Blog Navigation


Sex is good. It is a gift from God. And yet, like many in my generation, my parents never talked to me about it. They at least gave me some helpful age appropriate books to read. One of my favorites was Where Did I Come From? by Peter Mayle and Arthur Robins, although, I later experienced an orgasm to be much better than “a little like a sneeze”!  

                My dad did broach the subject with me once. I was 13 and he was dropping me off at the farm where I was working for the summer. On this day we arrived early. He nervously sat in the car and, avoiding eye-contact, told me everything I already knew from Where Did I Come From? His awkwardness, along with my church’s unspoken message of “sex is dirty and so save it for the one you love”, didn’t help me enter adolescence and face my budding sexuality.    

The first time I was exposed to pornography was in grade six. Some magazines had been abandoned in a field and I came across them. The images were arousing and sent pleasurable sensations throughout my body. I felt awakened and alive and filled with heightened energy. At the same time I became aware of my guilt and shame as I knew I shouldn’t be looking at these pictures. How was I to understand this mixture of pleasure, energy, guilt and shame? Were they connected? Was pleasure bad? Was sex bad? Why did I feel guilty? Was my guilt bad? Confused, and with no one I felt I could talk to, like most teenagers, I secretly struggled with what everyone else was secretly struggling with.    

Thankfully pornography never took control of me and most times I am able to stay away from it, but it is still a strong temptation for me every day. On three occasions I even stole to get it. (The only times I stole something in my life).

The first time was when I was a teenager. I was walking by a magazine rack and I saw a Playboy calendar. Overwhelmed by a desire to check out the women in it, I quickly placed it into my bag and left the store. Later I felt bad about what I had done and went back to the store. When no one was looking I left an anonymous note and some money on the cash register confessing my sin.

                My other two thefts are a lot more embarrassing and could have had greater consequences if I had been caught. I was a youth pastor at Northgate Baptist at the time. Twice, during my six years there, I walked out of a store with a porn magazine I had not paid for. It would have been a lot “safer” if I had just paid for the thing. I was old enough, but I was too embarrassed. (These were the days before you could just look something up on the internet). Both incidences later resulted in guilt and in wanting to make things right. So, both times, I snuck the magazines back into the store and replaced them. I can only imagine if I would have gotten caught. “Youth Pastor Caught Stealing Porn from 7-11.” Or even better: “Youth Pastor Caught Returning Stolen Porn from 7-11”. Seriously, this could have significantly hurt my ministry. Why would I take such a risk for such little payoff?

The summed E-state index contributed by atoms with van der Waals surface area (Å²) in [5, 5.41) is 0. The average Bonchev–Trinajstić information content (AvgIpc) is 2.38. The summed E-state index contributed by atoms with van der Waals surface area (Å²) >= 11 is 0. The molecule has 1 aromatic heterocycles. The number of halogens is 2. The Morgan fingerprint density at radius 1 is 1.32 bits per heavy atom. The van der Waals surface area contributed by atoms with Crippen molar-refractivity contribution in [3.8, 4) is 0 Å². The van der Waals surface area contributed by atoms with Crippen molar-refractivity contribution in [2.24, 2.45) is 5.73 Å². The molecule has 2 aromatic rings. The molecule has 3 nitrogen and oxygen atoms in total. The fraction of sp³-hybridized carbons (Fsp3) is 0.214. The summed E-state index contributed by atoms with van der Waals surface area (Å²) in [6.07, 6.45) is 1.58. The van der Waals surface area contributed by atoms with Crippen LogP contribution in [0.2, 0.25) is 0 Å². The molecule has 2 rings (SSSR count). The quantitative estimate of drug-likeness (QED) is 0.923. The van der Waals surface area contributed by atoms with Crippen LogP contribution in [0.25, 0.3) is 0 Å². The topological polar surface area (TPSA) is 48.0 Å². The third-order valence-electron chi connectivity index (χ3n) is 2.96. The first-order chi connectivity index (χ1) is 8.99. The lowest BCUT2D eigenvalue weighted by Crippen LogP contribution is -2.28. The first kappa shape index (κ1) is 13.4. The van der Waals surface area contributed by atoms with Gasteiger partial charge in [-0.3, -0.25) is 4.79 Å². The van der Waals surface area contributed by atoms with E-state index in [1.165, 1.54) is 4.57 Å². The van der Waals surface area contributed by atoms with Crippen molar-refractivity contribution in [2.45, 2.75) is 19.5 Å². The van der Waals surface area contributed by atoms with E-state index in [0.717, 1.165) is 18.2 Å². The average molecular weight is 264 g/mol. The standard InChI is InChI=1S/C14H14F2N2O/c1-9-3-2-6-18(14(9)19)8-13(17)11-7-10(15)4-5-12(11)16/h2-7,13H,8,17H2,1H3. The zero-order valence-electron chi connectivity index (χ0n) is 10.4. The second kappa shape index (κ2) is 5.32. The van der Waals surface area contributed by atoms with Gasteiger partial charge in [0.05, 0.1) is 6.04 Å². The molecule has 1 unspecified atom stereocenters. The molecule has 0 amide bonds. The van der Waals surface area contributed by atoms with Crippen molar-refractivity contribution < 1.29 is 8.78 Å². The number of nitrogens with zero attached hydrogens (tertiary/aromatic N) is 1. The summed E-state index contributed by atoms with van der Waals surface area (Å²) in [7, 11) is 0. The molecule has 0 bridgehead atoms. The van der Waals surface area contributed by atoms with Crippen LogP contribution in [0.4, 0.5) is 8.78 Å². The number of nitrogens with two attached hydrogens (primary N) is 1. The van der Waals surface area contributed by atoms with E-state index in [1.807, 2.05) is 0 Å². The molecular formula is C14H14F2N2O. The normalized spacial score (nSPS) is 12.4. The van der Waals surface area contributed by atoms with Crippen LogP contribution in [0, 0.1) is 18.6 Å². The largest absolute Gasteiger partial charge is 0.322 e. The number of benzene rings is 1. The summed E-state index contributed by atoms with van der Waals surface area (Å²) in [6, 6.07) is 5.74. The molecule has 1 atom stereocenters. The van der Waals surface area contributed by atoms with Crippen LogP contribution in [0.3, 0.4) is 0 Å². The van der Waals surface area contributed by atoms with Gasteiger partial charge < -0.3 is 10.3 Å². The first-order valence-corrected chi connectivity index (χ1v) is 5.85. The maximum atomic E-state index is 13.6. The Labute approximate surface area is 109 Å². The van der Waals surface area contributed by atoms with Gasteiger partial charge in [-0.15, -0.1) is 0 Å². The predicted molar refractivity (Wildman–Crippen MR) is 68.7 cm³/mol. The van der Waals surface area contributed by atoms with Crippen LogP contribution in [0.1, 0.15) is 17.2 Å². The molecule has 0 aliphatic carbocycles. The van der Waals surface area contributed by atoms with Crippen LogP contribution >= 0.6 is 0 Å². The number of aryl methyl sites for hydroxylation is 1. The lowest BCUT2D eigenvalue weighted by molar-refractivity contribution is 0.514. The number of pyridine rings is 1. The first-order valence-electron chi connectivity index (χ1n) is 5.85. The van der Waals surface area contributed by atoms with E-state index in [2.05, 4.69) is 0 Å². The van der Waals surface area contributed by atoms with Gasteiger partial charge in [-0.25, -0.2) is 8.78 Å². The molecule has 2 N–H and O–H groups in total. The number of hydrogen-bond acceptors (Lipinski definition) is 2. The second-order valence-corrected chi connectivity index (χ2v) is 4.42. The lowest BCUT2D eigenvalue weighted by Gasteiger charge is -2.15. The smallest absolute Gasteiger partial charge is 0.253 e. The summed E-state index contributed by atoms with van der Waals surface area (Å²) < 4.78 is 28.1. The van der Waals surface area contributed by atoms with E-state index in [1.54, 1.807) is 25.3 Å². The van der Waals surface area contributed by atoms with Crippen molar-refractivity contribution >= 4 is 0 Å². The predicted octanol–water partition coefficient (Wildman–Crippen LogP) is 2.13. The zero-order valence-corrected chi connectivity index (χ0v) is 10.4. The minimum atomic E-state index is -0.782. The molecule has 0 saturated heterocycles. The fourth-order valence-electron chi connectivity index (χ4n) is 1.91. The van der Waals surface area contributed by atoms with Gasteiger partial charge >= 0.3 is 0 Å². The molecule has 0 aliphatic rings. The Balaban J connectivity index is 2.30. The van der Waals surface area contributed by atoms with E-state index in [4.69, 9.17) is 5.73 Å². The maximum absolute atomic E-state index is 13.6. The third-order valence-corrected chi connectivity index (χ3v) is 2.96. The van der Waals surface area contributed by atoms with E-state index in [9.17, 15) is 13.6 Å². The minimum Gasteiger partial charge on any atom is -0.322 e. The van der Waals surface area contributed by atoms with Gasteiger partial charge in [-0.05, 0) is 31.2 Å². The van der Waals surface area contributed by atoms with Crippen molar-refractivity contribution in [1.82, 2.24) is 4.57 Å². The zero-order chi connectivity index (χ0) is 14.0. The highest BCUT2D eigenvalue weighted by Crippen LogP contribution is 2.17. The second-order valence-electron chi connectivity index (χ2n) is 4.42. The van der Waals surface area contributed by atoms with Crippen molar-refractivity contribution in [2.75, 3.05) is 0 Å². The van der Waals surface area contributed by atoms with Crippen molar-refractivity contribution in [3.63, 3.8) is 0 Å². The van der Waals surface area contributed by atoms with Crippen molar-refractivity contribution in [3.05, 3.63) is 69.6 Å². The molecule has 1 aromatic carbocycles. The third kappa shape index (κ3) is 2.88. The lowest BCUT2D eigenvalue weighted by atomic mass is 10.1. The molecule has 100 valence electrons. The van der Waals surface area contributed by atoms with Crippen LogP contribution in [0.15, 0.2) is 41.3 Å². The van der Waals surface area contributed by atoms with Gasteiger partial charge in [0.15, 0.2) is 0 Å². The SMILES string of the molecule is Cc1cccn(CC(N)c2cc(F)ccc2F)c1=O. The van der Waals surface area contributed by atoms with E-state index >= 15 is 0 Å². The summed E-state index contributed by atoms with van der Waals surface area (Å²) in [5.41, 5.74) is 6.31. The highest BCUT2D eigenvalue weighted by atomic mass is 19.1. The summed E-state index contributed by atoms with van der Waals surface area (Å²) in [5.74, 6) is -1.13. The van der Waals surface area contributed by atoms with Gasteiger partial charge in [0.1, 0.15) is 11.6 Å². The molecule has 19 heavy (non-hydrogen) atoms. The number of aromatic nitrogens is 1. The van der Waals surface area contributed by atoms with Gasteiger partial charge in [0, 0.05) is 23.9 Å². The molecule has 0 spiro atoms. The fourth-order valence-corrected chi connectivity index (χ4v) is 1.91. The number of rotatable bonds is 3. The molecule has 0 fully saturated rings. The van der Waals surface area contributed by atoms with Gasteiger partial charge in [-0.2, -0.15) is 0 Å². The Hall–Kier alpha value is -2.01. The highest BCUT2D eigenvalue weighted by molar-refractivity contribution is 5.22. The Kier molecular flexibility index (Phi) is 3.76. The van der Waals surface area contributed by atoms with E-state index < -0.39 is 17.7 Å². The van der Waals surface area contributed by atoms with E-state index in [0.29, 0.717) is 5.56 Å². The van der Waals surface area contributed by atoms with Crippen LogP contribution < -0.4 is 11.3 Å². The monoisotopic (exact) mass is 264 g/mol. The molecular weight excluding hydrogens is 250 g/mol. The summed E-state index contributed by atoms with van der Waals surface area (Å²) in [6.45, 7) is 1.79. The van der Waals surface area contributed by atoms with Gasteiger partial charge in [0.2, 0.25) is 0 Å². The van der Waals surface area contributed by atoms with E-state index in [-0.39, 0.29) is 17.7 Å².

I will relate one other embarrassing porn episode from my last church. I was going to the dumpster to throw out some garbage when I noticed some magazines at the bottom of the bin with naked women on the cover. I threw in the trash, went back to my office, and tried to put it out of my mind. It was impossible. Prayer. Quoting Bible verses. Snapping elastic bands against my wrist. All the typical things some Christians tell you to do didn’t work. What I should have done was called someone and told them what I found or left the office to do something else. Instead, I spent the next hour fighting my thoughts. Eventually, I couldn’t take it anymore. My drive and curiosity were too powerful. I ran back outside and actually jumped into the dumpster to get the magazines, but when I popped my head out my wife and kids walked by. Talk about bad (good!?) luck? I sobered up from the spell I was under pretty fast and dropped the magazines. Fortunately, only my head was exposed and Nancy never saw what was in my hands. When she asked me what I was doing crawling around in the garbage I came up with some lame excuse about accidently throwing out an important document. After my wife left I went back into my office and reflected on the close call. I thought to myself, “There is nothing wrong with our sex life. In fact, it’s good. Why am I crawling through the trash looking for trash like the prodigal eating pig slop?